TV media spend tends to be a significant component of a media budget. Yet, until ViewersLogic arrived, TV effectiveness, unlike online, could not be accurately measured. Therefore, TV budgets came under significant pressure.
Because, prior to the launch of the ViewersLogic platform, it was impossible to measure TV effectiveness (as opposed to Internet), brands tend to cut the TV budgets first. We could see that amidst this crisis, while TV closed the gap to mobile, brands cut their TV budgets more than the online. This does NOT say that online is more effective – it is just more measurable…
Only accurate, single-source, passive measurement of TV, online and cross media advertising will enable brands to optimise their cross media campaigns and make them work together towards the same goal and not treat them as 2 separate silos.
Having a good synced cross-media campaign on TV and online is a classic example of 1+1=3 – the problem is that before ViewersLogic this was impossible to do or to measure. More and more brands and agencies now approach ViewersLogic and start using our cross channel empirical data to optimise their cross-media campaigns. Our platform gives brands the confidence to make media buying decisions in a rapidly changing environment by knowing where to reach their actual customers.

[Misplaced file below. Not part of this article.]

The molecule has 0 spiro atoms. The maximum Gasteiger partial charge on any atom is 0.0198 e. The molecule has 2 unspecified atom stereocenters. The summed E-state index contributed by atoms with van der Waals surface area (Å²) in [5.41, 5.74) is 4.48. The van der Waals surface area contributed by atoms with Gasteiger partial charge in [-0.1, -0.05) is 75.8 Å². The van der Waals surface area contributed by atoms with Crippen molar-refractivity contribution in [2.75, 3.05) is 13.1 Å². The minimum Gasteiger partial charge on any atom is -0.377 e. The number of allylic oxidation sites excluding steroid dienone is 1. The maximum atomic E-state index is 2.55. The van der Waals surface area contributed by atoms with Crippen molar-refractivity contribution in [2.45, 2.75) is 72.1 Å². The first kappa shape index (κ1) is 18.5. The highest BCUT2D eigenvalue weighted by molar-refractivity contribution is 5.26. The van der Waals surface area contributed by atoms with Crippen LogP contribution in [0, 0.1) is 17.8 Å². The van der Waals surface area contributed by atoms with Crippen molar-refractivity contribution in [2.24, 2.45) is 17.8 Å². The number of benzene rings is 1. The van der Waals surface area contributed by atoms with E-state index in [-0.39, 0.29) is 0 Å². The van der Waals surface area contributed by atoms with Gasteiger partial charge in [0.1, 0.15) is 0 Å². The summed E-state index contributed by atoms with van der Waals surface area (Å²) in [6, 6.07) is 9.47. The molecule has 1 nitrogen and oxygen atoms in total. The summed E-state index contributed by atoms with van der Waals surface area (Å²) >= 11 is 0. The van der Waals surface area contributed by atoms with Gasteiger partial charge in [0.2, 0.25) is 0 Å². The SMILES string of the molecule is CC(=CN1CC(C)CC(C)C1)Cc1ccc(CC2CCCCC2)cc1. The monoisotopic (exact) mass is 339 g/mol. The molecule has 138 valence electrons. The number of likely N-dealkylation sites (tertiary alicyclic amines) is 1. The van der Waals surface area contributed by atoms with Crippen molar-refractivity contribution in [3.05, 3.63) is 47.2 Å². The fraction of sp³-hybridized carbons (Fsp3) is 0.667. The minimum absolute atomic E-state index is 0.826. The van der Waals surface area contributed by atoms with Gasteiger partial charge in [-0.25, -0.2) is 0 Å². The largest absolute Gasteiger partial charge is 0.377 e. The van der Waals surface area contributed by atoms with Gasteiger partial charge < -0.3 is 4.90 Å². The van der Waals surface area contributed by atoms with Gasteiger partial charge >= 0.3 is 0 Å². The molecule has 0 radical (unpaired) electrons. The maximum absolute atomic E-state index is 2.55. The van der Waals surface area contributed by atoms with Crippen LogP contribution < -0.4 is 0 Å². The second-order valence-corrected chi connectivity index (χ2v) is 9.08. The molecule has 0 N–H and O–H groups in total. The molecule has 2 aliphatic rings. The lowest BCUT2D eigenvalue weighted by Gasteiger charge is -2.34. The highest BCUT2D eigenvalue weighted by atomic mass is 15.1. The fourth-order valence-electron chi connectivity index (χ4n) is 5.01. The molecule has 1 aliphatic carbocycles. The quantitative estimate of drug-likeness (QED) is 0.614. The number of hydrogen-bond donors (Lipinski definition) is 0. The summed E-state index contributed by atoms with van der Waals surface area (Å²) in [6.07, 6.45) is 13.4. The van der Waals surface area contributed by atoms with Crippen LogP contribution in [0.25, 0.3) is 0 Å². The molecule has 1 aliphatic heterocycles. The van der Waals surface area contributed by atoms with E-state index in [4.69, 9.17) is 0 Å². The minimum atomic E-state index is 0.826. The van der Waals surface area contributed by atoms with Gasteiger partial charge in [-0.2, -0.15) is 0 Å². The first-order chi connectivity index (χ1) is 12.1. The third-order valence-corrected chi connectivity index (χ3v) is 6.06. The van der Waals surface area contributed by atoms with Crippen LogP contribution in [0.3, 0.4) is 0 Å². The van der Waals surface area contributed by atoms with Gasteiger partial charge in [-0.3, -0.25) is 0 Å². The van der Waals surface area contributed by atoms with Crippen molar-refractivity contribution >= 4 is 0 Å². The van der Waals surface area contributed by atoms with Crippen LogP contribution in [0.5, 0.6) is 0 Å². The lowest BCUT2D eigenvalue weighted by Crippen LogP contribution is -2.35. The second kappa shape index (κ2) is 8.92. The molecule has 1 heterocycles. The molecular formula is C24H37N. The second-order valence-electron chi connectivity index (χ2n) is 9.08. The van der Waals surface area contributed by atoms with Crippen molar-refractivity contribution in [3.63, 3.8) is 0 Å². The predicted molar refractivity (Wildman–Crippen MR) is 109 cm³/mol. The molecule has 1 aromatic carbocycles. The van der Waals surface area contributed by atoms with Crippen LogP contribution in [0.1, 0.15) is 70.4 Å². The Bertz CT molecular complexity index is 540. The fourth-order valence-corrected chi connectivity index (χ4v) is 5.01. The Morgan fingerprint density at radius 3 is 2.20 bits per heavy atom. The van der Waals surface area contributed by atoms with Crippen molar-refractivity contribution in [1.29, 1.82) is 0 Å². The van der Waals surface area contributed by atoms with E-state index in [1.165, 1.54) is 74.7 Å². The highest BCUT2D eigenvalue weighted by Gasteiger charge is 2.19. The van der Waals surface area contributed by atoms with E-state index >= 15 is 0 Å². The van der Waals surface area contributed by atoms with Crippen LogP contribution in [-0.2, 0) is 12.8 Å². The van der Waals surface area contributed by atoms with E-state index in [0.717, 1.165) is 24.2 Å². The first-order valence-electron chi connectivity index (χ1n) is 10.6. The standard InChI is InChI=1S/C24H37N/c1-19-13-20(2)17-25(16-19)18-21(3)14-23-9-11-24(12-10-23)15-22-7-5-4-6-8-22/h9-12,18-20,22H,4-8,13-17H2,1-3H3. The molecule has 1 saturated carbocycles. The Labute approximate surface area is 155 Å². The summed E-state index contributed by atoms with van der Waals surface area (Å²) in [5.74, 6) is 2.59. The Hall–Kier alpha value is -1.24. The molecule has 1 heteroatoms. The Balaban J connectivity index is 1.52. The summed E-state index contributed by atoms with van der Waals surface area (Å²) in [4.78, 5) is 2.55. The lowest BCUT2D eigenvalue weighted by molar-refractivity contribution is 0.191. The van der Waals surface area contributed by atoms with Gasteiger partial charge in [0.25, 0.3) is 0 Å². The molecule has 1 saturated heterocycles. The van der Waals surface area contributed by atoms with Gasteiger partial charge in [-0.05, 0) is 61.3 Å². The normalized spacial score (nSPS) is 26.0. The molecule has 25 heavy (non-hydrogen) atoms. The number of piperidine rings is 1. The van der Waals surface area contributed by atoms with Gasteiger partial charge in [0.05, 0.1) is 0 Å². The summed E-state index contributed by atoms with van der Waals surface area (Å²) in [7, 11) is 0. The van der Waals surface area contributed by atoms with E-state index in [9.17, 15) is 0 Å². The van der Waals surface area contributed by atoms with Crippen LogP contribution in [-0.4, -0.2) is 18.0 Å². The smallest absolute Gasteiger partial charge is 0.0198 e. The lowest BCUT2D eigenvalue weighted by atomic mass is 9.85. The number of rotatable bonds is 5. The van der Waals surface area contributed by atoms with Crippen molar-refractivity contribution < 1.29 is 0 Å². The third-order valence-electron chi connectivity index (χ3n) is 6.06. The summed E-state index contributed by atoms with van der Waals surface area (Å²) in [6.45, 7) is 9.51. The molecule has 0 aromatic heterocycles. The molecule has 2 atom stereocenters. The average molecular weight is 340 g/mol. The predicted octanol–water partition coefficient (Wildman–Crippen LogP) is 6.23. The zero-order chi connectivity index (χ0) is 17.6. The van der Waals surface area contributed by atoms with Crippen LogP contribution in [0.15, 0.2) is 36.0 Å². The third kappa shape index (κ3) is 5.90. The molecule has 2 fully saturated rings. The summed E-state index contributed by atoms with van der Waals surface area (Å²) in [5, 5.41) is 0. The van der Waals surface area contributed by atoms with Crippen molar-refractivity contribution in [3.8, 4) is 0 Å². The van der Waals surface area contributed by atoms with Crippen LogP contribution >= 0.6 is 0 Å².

In your projections for 2021, do you envisage much of a change in television consumption, and if so, what do you predict as the major gamechanger?
As we start the gradual return to work, schools and socialising, many of the regular patterns of behaviour will return. However, given the duration and extent of the lockdown, certain aspects of consumer behaviour may have changed fundamentally.
For example, when sports return, will fans choose to stay away from the grounds and watch it on TVs, interacting with their friends online via Houseparty or Zoom.
► Will remote and flexi – working permanently change the audiences of different day parts?
► Will content creators make content that more fully leverages and integrates the cross platform experience?
► Will users go back to the brick and mortar retailers or will prefer to buy online?
The above points and others may have a lasting effect on our economy.
ViewersLogic deals less with predictions but rather, we feel more comfortable with solid behavioural data that enables us to monitor consumer behaviour and identify changes within hours or days.